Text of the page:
To make it more interesting the code number never seemed to be the same twice. Even when I tried disabling all the Features in my original version before I saved the Template I still had users with the same issue. It was then that I found great article on the MS Adviser about how to find which ‘Feature’ was missing.

The address of this excellent article is!B4931A324B42E0BC!609.entry and basically it just tells you how in Central Administration if you right click on the ‘Site Collection Features’ there is an option to ‘View Source’. Now it might look confusing all the code but all you need to do is find the long code that the error gave you in the Source using Find command. Then scroll up a couple of lines and you will find the name of the Feature. Knowing the name is a real help because now you can simply activate the feature in both the ‘Site Collection Features’ and the ‘Site Features’. Now I have happy customers.

So the Office Talk customers are now happily able to install the eleven brand new Department Templates and if you would like to know more about these templates just visit

Today GĂ©rard Houllier begins life as the new Aston Villa manager today. Like moving from SharePoint 2007 to SharePoint 2010 some of the players will find it challenging having a new man in charge; especially Friedel, Warnock and Carew all players who Houllier sold when he last worked with them. Good luck Mr. Houllier I think we are in for some interesting times. Let’s start with beating Blackburn in the Cup on Wednesday. Let’s hope it is as good as last season’s game.

Hope you have all had a good look at the new SharePoint Village. If not please click the link at the top right of this blog.

Monday, 6 September 2010

SharePoint Design – Soap Dispenser Challenge

For the last two weeks I have faced a challenge that has got me quite frustrated. No, this isn’t a challenge with SharePoint or with the launch of our revolutionary new SharePoint Village but a challenge in my bathroom. It involves a very trendy looking soap dispenser plastic bottle. The kind where you press the top and pleasant smelling soap comes out of the tap like thing. The gold plastic bottle with the sweet sounding name and the fancy bubble writing on the side certainly looks the part. The only thing going against the posh little bottle is that I can’t get any soap out of it. Frustratingly despite many attempts I cannot get the pump part to work. I have read all the instructions in small writing on the back about having to twist and pull but still it doesn’t move. At least it looks good by the side of the basin, oh and don’t worry I have got a got an old-fashioned bar of soap as well.

So how does my soap dispenser dilemma fit in with SharePoint? I suppose the most important part of SharePoint is not how snazzy it looks but how easy it is for End Users to use it. If they can’t even find their department’s site on the Internet how are they going to feel the real benefits of SharePoint? It is always important to include some End user training in all SharePoint Projects. A couple of hours might be enough but don’t forget any New Starters as well. Also keep the navigation it simple and consistent. If a user moves department they shouldn’t be faced with a completely different looking SharePoint environment. Office Talk consultants always advise that the Top Link bar is kept constant to all sites.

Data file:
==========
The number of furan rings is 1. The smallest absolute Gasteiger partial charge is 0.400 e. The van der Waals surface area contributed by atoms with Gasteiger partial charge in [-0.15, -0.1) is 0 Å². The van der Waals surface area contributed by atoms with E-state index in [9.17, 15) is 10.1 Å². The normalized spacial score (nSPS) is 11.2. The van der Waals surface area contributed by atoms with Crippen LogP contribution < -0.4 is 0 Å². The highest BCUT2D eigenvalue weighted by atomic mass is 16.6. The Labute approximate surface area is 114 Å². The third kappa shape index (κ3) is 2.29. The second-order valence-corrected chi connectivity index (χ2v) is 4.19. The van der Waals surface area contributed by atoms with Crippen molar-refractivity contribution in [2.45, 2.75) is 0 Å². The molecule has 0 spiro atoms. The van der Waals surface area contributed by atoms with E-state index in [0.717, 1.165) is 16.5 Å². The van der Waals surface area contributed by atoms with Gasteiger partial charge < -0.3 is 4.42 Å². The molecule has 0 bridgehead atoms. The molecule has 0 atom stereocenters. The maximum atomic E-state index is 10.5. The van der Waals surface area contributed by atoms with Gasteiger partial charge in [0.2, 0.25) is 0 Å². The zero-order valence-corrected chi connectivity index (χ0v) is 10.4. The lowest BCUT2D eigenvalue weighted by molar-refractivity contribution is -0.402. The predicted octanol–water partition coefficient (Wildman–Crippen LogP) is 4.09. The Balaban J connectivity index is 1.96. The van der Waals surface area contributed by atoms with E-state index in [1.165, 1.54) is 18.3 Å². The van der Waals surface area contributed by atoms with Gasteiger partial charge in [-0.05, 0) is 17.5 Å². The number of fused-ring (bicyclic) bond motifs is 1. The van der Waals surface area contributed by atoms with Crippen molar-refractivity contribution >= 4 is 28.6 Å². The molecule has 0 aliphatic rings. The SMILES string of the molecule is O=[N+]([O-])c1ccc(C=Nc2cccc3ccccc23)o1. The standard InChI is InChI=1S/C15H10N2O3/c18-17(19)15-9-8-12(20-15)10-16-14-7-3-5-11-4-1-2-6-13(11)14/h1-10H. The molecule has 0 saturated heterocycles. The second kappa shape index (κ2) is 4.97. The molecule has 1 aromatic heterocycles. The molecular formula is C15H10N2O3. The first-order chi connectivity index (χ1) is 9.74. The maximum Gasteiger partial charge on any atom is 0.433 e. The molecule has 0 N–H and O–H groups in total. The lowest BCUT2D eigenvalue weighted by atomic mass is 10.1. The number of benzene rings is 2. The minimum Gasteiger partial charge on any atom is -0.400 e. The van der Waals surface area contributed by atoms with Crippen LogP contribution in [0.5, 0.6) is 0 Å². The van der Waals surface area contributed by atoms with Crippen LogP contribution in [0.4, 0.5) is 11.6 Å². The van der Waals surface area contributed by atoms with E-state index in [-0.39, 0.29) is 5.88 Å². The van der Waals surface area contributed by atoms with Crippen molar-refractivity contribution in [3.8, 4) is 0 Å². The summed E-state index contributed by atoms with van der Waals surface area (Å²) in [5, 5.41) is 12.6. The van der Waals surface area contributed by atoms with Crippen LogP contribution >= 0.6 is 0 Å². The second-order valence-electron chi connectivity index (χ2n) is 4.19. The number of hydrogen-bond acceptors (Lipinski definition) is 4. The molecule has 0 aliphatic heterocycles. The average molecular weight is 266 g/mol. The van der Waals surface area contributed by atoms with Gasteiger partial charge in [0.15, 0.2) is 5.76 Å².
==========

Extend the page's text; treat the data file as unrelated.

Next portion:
The new SharePoint Village that opened last Wednesday breaks it’s shops into section that we believe match your SharePoint needs. Firstly all SharePoint projects need a little help so we have a section of shops called ‘Consultancy’ rented by companies offering SharePoint Consultants. Hopefully one of these could give you the best advice on how SharePoint Sites should be accessed. Just a pity there isn’t a ‘Soap Village’ I could contact.

Another section of shops is ‘Training’ so you can find the best company to train your staff in SharePoint including ‘Train the Trainer’ courses. It also has some very useful SharePoint video clips you can purchase for users to watch when they are back at the office. Maybe I might find a video on ‘YouTube’ about activating a pump operated soap dispenser.

Once you have thought about the structure and how easy it will be for End Users to use then you can try to improve the look of it and make it a bit more ‘groovy’. A set of shops at SharePoint Village includes ‘Design’ which includes the excellent SharePoint Design company ‘Pink Petrol’ who really can give your SharePoint a trendy look (just make sure it doesn’t hamper it’s usability). Pink Petrols’ Sam Dolan is very talented (even if he is a Newcastle fan who has been gloating since they beat the Villa six nil) and his designs are well worth a look.

Out of the box SharePoint has many great Web Parts but there are lots of extra clever ones available to enable you to perform a whole host of routine operations. The ‘Web Parts’ section of shops contains some of the top SharePoint web Part companies in the world.

So now SharePoint is working well, End Users are using it, it looks cool and it contains a few extra Web Parts so it is ready to expand. In the ‘Software’ section of shops you will find add-on applications to make SharePoint perform even better in your business. There are shops selling E-Learning solutions, backup solutions, permission management, enhanced reporting and many more.
We hope SharePoint Village will become a valuable source and a one-stop solution for all things SharePoint. Please if you haven’t already taken time to browse the shops there at

So now I am off to try yet again to open my soap dispenser while the Villa prepare to finally announce their new manager.